Yoshito Hori speaks about leadership lessons with enthusiasm in a suit and tie

I’ve said before that companies should conduct reforms without treating employment as a sacred cow. Companies are not obligated to protect employment, though they should sustain the Japanese virtue of community-type management, as that links directly to their strength. But when the surrounding environment is turbulent, pressure to adapt rapidly to change is placed on the company. And in these circumstances, companies may not be able to preserve lifetime employment.

Companies have a short life cycle that some would explain with what they call the Thirty-Year Company Theory. Such people consider it impossible for a company to guarantee employment that lasts much longer. The Japanese economy did happen to achieve long-term, stable growth from after the war up to the present day, but this might have been a plain miracle. Under the current internet revolution and global competition, the winner-takes-all/loser-loses-all process occurs at a much greater speed.

In such a state, each and every individual needs to think on his own and measure his own market value objectively. He must judge where the company he belongs to is headed while checking that his skills are not out of date. He himself must continue to develop skills required for the next age, or else he can never guarantee his own employment. The company does not guarantee your job; your own efforts guarantee your job.

We basically have to find work on our own while society supplies the safety net. When each and every citizen adapts to change and demonstrates his value, employment will come. It’s your life; you need to be responsible for it. Complaining to the government won’t do anything. Government finance can collapse. You have to fire up your own indomitable spirit.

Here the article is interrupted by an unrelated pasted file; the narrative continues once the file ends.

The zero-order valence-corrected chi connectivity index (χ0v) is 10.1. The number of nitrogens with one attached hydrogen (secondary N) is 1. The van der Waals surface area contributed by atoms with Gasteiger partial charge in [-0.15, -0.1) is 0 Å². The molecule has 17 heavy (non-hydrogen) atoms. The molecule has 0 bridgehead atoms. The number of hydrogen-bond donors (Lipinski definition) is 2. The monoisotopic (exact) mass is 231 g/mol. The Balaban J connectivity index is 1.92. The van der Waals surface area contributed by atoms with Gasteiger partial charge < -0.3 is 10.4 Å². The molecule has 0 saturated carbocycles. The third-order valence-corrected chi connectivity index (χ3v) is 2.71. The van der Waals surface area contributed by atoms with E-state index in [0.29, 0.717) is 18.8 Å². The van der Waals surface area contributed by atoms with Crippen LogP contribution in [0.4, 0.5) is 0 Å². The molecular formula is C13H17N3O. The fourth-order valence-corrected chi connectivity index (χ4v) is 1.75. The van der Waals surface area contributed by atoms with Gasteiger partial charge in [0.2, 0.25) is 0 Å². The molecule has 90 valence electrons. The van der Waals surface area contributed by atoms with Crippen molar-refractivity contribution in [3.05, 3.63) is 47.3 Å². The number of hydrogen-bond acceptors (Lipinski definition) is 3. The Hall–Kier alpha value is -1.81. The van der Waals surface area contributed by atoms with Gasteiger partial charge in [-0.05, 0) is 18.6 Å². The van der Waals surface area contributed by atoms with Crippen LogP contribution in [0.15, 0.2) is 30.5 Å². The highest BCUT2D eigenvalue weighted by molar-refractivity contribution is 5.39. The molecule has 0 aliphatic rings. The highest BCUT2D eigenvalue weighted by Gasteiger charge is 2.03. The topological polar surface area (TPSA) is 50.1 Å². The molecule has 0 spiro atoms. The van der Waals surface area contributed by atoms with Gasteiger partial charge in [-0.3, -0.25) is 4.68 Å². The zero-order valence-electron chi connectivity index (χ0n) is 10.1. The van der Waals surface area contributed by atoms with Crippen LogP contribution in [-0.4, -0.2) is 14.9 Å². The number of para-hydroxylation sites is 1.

The collective state of such individual efforts is what produces the national power of Japan. A national system that allows individuals to slack off cannot compete against countries with stricter systems like South Korea and China. Tax or social systems that punish people who are trying hard or producing value are inconceivable. Japan needs to enforce a system that makes individuals try harder, or else the entire nation will never achieve growth.

This will require new industries to create such employment. And the people who create those industries are the innovators. Proactively capitalizing on the explosive growth potential of innovators, in fact, offers the quickest solution. That’s why I am expending my full efforts and GLOBIS resources on developing such human resources and creating new industries.

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